Clearing up confusion over the Geothermal Tax Credit
The 30% tax credit for residential geothermal heat pump (GHP) systems is good until December 31, 2016.
For technical language for tax professionals, see:
- Public Law 110-343 (the October 3, 2008 “Bailout Bill”) Division B Title I Subtitle A Section 106 (a) and (d)
- Public Law 111-5 (the February 17, 2009 “Stimulus Bill”) Division B Title I Subtitle B Part I Section 1122
The reason there is confusion about the GHP tax credit is that up until the Bailout Bill, GHPs were in the same category as conventional HVAC equipment covered under Section 25(C) of the Internal Revenue Code, and those tax credits expire the end of this year unless Congress extends them. However, the Bailout Bill moved GHPs from IRC Section 25(C) into Section 25(D) where all the other “renewable energy” tax credits are located (solar, wind, etc.), and those tax credits last until 2016.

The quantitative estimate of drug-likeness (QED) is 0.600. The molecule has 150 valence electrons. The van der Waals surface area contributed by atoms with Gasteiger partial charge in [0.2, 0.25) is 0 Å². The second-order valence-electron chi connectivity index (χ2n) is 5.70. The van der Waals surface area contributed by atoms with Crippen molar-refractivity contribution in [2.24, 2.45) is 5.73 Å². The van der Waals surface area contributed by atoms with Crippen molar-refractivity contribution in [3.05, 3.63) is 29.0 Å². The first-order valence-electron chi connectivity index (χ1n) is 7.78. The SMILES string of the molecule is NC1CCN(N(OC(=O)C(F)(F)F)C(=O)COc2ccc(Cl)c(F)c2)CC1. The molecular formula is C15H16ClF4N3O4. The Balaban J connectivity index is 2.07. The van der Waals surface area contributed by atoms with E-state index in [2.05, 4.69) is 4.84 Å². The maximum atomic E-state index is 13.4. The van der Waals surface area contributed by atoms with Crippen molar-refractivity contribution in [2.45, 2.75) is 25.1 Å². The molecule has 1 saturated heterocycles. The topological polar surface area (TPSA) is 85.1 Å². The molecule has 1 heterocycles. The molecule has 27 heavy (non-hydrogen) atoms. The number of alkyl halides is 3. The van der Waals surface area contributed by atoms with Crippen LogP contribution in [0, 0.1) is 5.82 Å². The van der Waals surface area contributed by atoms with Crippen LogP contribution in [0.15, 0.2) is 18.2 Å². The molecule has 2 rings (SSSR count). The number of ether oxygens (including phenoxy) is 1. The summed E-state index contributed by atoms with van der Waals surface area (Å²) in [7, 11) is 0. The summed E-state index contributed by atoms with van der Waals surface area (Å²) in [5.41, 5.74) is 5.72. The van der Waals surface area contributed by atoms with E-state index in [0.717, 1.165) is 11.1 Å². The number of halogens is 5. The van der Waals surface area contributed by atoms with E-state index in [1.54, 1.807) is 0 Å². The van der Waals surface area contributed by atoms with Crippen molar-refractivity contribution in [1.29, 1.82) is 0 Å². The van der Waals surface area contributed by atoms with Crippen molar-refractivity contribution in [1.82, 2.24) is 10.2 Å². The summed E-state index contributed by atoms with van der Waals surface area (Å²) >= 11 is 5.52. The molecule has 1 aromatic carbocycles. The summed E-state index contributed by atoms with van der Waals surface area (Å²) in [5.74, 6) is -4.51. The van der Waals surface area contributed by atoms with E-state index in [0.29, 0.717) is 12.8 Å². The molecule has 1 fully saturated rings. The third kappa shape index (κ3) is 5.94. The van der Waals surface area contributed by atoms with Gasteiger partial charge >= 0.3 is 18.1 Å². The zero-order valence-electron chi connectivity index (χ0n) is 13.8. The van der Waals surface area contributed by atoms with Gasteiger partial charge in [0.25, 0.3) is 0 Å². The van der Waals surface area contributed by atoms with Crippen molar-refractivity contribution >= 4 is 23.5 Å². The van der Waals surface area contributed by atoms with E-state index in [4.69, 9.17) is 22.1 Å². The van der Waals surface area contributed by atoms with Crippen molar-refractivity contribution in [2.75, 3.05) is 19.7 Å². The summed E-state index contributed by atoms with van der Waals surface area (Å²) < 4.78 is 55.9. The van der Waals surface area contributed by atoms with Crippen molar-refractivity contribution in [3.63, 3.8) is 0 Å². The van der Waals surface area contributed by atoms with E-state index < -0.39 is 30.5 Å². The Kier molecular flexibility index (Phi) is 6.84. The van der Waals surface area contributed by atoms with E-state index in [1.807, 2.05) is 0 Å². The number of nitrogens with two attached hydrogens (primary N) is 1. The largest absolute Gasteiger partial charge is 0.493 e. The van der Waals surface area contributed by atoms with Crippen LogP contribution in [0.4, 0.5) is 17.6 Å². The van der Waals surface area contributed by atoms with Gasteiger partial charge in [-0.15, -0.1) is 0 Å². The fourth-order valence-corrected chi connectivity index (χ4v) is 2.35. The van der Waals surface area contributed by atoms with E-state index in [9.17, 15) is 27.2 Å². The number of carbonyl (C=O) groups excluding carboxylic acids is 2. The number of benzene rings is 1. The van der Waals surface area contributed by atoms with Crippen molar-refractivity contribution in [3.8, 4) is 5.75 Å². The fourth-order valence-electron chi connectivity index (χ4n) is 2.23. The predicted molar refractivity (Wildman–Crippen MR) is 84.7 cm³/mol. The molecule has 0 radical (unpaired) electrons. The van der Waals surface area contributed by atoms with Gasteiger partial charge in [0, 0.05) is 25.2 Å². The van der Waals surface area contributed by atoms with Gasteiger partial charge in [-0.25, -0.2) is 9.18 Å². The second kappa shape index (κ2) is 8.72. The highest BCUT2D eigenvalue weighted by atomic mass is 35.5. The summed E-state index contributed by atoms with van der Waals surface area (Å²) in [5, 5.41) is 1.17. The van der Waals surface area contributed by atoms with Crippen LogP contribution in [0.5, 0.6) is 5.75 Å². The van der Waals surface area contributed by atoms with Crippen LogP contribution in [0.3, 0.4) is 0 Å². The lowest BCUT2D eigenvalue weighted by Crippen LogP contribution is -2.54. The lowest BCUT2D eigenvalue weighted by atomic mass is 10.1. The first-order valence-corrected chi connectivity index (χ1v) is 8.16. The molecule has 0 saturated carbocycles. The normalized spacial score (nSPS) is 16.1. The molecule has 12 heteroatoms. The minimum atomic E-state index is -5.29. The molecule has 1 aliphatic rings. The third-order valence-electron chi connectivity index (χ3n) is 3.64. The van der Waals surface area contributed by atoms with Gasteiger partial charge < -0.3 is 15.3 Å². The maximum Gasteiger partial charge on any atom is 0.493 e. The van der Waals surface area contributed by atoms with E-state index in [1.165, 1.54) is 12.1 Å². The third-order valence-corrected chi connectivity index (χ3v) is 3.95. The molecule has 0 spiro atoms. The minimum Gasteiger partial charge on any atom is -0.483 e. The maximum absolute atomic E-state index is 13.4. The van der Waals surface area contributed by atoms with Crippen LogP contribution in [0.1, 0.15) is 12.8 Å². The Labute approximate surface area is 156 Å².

For additional information, go to the Energy Star tax credits web page where they first show the 25(C) credits, and then below that show the tax credits for GHPs, wind and solar.
Additional clarification is offered by IRS Form 5695, where GHPs were moved from Part I (Non?business Energy Property Credit) to Part II (Residential Energy Efficient Property Credit) line 15. While this form doesn’t mention the expiration date of each category, it does point out that GHPs are not in the same category as conventional HVAC equipment. The IRS has also clarified this issue.
ClimateMaster has also done an excellent job of detailing all of this in their Guide to Federal Tax Incentives for Residential Geothermal Heat Pumps.